Teen Choreographers Take NYC

For fledging choreographers, NYC is the place to showcase work. And each summer, members of the Young Dancemakers Company get to do just that. Now celebrating its 15th anniversary, YDC brings together talented teen choreographers from NYC's public schools for a month-long workshop. The teens create their own works, which they perform at free concerts throughout the city.

This summer's 16-member company includes Hector Medina and Zaire Michel. Hector, whose focus is drama, has been taking ballet for the past two years at Talent Unlimited High School, where he'll be a senior this fall. Zaire has been dancing for 11 years, focusing on ballet, tap and jazz, and will be a senior at Fordham High School for the Arts. Hector and Zaire spoke to DS about their time with YDC. —Katie Rolnick


Dance Spirit: Why did you start choreographing?

Zaire: Just like scientists experiment to find new medicines, I wanted to experiment with different moves.


Hector: You get all these different ideas in your mind, but this is the rare opportunity to put what's in your mind on a stage.


DS: Tell us about the pieces you're creating at YDC.
Zaire: My piece is based on the seven deadly sins and corruption in society. I take the definition of each sin and interpret it in the choreography. Wrath has sharp movements and lust is about the way that your body molds and moves.


Hector: I'm joining the Marine Corps next year. Before you do anything big like that, you get different ideas about what's going to happen. Maybe I'll feel guilty and have to deal with what I do for the rest of my life. Or I'll get there and not be able to perform my duties. I put these ideas together in creating this piece. There are three pairs of dancers and each pair has a different emotion that the war brings to them. The angry movement is sharp and structured. The guilty choreography is pulled down to the ground with flowing movements. And the pacifist choreography has a lot of jumping away.


DS: What have you learned as members of YDC?

Zaire: I’ve learned how my body operates. I can move it in more ways than front, back and to the side. You can twirl, unravel--all these wiggly loose movements.


Hector: At school I’m a drama major so I don’t dance as much as I do here. It’s tiring and takes a lot of work, but I’m surprised at how far I’ve come.


DS: What does it feel like to know that your choreography is being shown in NYC?

Zaire: I’m happy I get to show other people my choreography. Usually it just stays in school or a community center--not where other dancers or people who are interested in the arts will see it.


Hector: With YDC we’ve gone to see performances at the Joyce and the Metropolitan Opera. Sitting in the audience, it’s exciting to think people will be watching your work like you’re watching the work of Twyla Tharp, Jerome Robbins and Martha Graham.



Don't miss the 2010 YDC performances in NYC (they're free!). Click here for information about show dates and locations.



Photo of the 2010 YDC by Bruce Fuller.

Latest Posts

Photo by Jayme Thornton

How Paloma Garcia-Lee Manifested Her Dream Role, in Steven Spielberg’s "West Side Story"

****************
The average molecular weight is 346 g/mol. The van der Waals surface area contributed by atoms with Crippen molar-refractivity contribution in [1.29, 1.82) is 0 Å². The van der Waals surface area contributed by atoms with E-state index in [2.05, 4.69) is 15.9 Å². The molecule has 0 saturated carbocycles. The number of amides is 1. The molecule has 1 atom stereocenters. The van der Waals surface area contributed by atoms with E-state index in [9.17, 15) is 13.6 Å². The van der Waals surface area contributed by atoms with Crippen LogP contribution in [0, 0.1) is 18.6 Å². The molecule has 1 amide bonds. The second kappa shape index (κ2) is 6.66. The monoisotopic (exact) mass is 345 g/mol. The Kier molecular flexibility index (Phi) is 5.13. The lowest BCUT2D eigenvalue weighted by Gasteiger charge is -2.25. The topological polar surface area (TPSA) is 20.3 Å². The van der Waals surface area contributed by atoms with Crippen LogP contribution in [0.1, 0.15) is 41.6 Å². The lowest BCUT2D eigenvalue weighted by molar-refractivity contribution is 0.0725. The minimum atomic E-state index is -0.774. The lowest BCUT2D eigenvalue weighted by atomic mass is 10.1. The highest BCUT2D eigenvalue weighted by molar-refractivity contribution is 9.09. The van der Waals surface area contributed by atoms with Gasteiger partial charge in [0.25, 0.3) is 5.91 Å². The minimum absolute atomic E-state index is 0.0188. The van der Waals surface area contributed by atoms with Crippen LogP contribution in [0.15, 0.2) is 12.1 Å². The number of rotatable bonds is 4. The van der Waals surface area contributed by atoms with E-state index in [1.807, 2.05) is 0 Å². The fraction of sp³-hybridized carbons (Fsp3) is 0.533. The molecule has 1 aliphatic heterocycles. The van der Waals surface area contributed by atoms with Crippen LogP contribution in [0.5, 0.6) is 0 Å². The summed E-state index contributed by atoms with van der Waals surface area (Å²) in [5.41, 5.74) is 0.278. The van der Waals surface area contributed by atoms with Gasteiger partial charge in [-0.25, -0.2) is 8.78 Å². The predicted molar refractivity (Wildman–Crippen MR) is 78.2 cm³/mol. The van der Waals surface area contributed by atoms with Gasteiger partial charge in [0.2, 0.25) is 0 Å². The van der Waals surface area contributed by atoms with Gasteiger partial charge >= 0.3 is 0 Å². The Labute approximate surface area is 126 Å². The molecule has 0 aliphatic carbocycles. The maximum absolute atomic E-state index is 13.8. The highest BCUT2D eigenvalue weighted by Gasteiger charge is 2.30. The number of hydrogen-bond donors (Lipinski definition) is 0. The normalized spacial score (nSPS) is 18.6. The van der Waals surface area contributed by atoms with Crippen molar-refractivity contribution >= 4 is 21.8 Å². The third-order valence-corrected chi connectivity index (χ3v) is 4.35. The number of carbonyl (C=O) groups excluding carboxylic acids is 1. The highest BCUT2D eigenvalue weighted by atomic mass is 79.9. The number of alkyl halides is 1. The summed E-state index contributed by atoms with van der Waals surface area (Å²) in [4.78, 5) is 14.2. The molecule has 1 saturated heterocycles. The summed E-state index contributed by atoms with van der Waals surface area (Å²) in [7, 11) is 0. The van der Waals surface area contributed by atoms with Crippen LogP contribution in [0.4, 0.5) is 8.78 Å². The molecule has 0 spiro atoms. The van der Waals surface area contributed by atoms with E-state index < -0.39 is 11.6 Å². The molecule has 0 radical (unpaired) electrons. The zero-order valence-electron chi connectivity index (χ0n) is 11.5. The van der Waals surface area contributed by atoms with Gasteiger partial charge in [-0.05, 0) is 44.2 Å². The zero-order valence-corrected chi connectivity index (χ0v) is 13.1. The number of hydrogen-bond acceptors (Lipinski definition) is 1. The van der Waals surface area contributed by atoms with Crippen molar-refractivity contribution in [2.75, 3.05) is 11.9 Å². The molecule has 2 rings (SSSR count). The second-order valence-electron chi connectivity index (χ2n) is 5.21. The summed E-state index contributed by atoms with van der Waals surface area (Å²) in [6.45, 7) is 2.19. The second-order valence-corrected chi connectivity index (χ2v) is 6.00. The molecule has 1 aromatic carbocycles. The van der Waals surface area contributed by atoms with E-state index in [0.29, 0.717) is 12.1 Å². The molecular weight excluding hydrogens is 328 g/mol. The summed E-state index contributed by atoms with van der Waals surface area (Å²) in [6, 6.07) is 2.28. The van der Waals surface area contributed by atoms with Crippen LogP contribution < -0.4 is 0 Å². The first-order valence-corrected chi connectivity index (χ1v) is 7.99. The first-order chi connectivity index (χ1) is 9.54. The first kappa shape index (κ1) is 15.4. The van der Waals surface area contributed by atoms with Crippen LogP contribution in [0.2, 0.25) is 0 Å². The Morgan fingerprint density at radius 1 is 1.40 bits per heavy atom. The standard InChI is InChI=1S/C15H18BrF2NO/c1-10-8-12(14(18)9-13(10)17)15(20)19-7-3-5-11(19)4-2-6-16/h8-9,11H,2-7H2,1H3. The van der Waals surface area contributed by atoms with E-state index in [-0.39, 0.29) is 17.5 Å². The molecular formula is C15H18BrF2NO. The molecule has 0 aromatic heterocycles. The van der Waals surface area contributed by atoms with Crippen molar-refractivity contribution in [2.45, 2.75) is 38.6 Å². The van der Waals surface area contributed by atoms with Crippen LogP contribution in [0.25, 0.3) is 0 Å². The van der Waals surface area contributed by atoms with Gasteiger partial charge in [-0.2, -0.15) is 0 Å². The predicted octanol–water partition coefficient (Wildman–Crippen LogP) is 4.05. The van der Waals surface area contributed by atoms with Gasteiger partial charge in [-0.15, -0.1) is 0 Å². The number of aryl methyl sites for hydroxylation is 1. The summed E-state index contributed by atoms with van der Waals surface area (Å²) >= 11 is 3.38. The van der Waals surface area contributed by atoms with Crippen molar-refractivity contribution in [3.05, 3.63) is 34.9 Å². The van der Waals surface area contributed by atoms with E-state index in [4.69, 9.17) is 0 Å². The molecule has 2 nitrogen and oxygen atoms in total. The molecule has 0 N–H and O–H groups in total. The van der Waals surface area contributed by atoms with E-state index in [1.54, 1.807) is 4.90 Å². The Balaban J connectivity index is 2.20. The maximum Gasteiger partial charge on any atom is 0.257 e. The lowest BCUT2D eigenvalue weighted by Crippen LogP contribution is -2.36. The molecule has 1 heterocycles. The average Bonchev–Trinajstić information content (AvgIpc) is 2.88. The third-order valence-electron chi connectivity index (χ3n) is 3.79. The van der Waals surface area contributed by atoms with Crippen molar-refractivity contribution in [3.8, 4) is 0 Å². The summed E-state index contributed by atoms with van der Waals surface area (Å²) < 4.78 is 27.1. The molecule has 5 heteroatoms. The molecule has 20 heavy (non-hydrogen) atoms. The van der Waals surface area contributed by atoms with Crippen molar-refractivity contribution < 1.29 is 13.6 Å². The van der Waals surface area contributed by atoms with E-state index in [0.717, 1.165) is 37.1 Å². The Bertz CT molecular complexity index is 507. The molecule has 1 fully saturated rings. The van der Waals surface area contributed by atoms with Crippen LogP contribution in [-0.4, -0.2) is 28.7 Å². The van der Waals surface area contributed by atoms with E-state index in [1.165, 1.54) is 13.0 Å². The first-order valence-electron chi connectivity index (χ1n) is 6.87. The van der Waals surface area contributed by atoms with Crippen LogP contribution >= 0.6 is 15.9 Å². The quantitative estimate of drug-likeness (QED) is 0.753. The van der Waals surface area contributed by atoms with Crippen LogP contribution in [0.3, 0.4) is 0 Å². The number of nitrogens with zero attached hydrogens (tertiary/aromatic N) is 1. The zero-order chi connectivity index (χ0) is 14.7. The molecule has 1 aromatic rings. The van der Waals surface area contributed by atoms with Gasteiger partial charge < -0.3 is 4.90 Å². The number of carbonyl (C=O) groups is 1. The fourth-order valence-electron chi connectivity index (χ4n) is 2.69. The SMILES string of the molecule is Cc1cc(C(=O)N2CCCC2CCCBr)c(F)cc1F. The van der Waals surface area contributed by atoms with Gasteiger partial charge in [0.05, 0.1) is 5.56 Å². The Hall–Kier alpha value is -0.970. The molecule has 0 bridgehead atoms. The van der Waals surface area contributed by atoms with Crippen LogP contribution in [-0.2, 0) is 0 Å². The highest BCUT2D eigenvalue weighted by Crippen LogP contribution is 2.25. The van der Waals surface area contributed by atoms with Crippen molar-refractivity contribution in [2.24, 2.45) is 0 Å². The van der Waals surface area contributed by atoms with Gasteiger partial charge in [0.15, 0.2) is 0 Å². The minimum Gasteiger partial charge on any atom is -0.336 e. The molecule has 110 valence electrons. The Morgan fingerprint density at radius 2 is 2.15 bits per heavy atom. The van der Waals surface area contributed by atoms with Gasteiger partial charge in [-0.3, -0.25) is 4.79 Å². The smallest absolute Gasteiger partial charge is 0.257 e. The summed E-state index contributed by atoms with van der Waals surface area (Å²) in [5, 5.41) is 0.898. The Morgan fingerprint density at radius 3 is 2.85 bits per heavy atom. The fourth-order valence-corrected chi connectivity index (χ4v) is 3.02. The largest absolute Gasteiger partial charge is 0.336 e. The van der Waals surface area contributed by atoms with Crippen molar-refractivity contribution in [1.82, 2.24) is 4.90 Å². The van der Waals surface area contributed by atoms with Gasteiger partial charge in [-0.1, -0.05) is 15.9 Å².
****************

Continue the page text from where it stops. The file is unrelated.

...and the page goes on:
On a rainy day in November 2018, Paloma Garcia-Lee got a call from her agent that brought her to her knees outside her New York City apartment: She was going to play Graziella in Steven Spielberg's West Side Story.

The call came after a lengthy audition process with Spielberg in the room, and the role, originated by Wilma Curley on Broadway in 1957 and later portrayed by Gina Trikonis in the 1961 film, was her biggest dream. In fact, it's something Garcia-Lee says she manifested from the day plans for the movie were announced in January 2018. "I wrote in my journal: 'I am playing Graziella in Steven Spielberg's West Side Story.'"

Keep Reading SHOW LESS
Photo by @mediabyZ

Am I Less Committed to Dance Because I Have Other Passions? (Spoiler Alert: NO!)

Let's face it—dance is HARD, and in order to achieve your goals, you need to be committed to your training. "Still, there's a fine line between being committed and being consumed." Dancers can, and should, have interests outside of the studio.

Not convinced? We talked with dance psychologist Dr. Lucie Clements and two multifaceted dancers, Kristen Harlow (a musical theater dancer pursuing a career in NYC and Kentucky) and Kallie Takahashi (a dancer in her final year at New York University's Tisch School of the Arts), and got the inside scoop on how having hobbies outside of dance can inform your artistry, expand your range and help prevent burnout.

Keep Reading SHOW LESS
Photo courtesy of Brittany Conigatti

Go Behind the Scenes of Annie Live! With Brittany Conigatti

Unwrap your candy canes, pour the hot chocolate and round up your fellow theater lovers: NBC is kicking off the Christmas season with its latest live-broadcast TV musical. Annie Live! premieres December 2 and features a star-studded cast, including Harry Connick Jr., Tituss Burgess, Megan Hilty and, as the title character, young phenom Celina Smith.

Luckily, people got a taste of what the special will entail when the cast kicked off the Macy’s Thanksgiving Day Parade with a performance last week. But since you’re never fully dressed without a Dance Spirit exclusive, we caught up with Brittany Conigatti, one of the young orphans and adult ensemble members in the show, to learn what it was like putting together a large-scale live production for the small screen.

The cast of Annie Live! poses for a group photo. The cast of Annie Live!Photo courtesy of Conigatti

Keep Reading SHOW LESS

Editors' Picks

Enter the Cover Model Search